Amazon’s plans to expand into Long Island City may cost Mayor Bill de Blasio — and New York City — approximately 1,500 units of affordable housing.
Two sites that will house the future offices of the e-commerce giant were originally intended for residential development, before Amazon chose them in a nationwide contest for its new headquarters.
Most — if not all — of that intended housing is now off the table.
“The fact that massive public subsidies are helping eliminate affordable housing units is just the latest reason this bad deal needs to be torn up and thrown away,” said state Sen. Michael Gianaris, who represents Long Island City.
Plaxall, which owns land around the Anable Basin, was prepared to ask New York City for permission to build up to 4,995 new homes on a 14.7-acre site on the East River, 1,250 of which developers would have set aside for low- and middle-income New Yorkers. Most of that site will now be subsumed into Amazon’s office campus.
A small portion of it — about two acres — can still be used for housing because it won’t be part of Amazon’s campus. But Plaxall hasn’t decided if it wants apartments or office space there, and either way, it won’t be able to accommodate nearly as many homes as originally planned.
Meanwhile, another developer, TF Cornerstone, was poised to build 1,000 apartments on a neighboring site owned by the city’s Economic Development Corporation, of which 250 units would have been affordable. That site, too, will be part of Amazon’s office campus.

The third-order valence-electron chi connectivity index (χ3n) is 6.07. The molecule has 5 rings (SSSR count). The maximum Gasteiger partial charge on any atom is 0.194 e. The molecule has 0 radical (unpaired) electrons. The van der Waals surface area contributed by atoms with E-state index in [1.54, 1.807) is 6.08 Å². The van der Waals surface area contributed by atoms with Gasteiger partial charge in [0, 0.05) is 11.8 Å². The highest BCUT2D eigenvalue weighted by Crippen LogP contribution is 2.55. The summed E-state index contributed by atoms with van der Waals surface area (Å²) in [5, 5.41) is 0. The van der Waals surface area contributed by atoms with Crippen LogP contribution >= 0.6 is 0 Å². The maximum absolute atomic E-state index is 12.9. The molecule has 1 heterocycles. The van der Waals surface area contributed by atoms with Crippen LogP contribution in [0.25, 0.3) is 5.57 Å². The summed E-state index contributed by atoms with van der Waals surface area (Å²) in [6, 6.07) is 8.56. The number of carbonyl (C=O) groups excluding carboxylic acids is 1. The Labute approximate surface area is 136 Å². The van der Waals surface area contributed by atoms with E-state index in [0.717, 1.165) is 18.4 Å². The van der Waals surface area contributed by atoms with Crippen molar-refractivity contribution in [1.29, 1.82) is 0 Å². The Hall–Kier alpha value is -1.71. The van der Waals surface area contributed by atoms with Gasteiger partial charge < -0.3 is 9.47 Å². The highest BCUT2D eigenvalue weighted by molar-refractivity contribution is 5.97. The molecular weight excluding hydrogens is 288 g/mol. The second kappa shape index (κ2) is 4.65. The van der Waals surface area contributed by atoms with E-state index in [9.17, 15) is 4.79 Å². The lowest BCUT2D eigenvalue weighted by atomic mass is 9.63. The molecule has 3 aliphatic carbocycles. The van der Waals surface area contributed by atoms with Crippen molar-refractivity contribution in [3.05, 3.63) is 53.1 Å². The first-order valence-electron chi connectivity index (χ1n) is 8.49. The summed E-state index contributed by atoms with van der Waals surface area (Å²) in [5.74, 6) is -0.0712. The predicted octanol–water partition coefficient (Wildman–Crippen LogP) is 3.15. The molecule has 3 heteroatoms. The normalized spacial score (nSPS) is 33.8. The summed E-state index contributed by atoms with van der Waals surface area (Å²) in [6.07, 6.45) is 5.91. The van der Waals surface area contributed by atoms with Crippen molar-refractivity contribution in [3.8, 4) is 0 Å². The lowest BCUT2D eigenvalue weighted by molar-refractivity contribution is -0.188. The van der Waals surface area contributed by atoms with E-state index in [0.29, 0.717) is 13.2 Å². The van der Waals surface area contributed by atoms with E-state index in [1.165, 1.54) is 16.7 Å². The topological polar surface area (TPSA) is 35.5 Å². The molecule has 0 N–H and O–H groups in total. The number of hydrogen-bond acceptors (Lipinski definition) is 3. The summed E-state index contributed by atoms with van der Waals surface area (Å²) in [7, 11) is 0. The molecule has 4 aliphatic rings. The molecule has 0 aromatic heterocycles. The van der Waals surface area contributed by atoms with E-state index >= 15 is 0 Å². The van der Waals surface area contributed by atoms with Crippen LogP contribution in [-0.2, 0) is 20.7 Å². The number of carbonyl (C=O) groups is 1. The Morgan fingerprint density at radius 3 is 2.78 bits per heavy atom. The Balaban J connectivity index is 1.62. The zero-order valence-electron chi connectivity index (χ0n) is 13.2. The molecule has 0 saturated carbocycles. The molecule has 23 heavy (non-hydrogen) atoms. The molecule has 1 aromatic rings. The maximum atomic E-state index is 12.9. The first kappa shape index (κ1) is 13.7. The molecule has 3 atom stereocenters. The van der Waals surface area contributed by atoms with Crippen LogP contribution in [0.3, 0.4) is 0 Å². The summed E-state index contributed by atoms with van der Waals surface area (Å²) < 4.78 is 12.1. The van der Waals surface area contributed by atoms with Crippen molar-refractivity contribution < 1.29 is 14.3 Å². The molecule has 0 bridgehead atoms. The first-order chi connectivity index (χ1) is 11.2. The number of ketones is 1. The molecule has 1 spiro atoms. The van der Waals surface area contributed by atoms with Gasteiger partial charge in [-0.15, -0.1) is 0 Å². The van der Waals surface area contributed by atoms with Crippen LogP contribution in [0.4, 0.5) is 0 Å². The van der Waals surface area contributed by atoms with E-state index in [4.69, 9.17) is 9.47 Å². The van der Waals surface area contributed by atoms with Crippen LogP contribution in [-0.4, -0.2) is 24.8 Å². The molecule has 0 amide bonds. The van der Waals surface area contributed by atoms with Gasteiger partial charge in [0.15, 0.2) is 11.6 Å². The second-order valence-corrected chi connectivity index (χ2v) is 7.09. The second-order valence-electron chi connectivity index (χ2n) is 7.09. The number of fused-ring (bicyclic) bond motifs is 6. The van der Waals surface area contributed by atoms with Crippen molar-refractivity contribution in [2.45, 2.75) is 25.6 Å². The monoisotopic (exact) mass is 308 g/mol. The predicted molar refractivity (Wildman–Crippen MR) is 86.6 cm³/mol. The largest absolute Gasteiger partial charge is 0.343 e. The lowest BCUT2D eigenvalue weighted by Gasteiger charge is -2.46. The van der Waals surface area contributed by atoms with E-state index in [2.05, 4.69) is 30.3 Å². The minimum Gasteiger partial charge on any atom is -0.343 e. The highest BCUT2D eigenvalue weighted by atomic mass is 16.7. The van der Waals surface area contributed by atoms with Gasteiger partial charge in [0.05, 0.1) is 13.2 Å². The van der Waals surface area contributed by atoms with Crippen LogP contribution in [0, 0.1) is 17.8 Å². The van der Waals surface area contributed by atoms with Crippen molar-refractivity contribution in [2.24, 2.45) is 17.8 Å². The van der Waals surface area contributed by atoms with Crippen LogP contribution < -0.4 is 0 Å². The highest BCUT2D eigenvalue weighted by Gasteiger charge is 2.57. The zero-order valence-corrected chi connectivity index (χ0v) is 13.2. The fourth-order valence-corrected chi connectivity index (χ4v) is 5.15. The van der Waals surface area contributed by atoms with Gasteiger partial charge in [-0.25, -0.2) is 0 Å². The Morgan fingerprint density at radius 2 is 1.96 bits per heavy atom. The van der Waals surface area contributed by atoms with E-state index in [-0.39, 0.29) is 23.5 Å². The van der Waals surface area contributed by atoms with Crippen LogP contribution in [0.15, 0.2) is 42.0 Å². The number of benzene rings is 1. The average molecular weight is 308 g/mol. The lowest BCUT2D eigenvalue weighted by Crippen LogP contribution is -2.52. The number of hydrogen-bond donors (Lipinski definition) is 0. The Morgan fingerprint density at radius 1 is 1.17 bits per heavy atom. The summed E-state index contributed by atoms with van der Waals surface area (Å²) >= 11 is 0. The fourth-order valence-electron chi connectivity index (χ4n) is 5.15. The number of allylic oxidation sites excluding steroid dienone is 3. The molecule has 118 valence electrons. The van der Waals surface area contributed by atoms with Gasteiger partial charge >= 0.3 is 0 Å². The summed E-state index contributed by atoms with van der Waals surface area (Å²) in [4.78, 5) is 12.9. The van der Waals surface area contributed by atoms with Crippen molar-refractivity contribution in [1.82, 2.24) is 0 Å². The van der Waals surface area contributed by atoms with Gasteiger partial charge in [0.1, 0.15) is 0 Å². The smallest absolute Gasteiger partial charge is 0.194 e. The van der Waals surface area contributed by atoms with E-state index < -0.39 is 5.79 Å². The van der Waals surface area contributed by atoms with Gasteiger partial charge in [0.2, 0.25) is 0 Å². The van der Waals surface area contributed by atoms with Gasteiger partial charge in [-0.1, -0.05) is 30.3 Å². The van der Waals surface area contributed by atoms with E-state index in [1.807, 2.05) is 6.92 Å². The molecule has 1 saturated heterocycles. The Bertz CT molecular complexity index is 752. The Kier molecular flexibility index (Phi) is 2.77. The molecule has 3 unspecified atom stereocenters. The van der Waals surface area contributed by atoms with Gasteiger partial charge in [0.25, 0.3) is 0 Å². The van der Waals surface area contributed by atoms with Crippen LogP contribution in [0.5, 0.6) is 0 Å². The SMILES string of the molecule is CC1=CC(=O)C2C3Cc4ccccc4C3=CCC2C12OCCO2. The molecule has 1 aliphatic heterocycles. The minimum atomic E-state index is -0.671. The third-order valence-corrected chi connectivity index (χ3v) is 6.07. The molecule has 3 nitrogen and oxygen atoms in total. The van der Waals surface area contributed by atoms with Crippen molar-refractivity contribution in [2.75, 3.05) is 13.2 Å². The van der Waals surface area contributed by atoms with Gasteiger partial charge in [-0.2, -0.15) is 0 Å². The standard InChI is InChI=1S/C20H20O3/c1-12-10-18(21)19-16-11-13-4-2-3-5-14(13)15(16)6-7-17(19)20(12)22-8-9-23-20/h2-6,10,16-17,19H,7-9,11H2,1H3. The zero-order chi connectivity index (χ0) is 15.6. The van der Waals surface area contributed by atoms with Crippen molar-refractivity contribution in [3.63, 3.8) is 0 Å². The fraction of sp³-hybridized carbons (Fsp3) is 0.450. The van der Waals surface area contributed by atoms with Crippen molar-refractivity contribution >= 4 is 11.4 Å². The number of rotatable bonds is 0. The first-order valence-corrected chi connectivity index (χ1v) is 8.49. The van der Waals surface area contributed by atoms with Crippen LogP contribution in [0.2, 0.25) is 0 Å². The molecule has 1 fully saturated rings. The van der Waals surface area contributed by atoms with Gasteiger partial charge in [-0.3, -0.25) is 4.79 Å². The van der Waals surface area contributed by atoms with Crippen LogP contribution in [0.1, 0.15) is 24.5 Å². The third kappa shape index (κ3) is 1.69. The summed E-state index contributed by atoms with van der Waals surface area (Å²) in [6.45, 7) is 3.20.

A spokesman for Amazon confirmed there will be no housing in its Long Island City complex.
One of de Blasio’s primary goals as mayor is to build and preserve 300,000 homes for people of limited means. He recently pointed to that housing plan when asked if Amazon would strain New York City’s housing market, like the tech sector has strained San Francisco’s.
“The absolute difference between us and San Francisco is we believe in economic diversity, we believe in ensuring there’s a vast supply of affordable housing,” he said.
Affordable housing, however, is no longer the main focus of development in Anable Basin.
The New York City Economic Development Corporation, which is helping shepherd the Amazon project, said the jobs and other amenities the company plans to bring will produce a net benefit for the area.
“Tackling the affordability crisis means building more affordable housing — but it also means creating more good-paying jobs,” EDC spokesperson Stephanie Baez said. “Development of commercial office space around Anable Basin will offset concerns about residential overdevelopment that have been expressed by some community residents.”
She said the plan will include other perks, like a workforce program and a public school.
On Thursday, TF Cornerstone circulated a job posting for a project manager for Amazon’s Long Island City campus, who will help build out “commercial development for Amazon along the Long Island City Waterfront.”
No salary is listed.
“The more we learn about this deal, the worse it gets,” Gianaris said.
Article originally published on POLITICO Magazine
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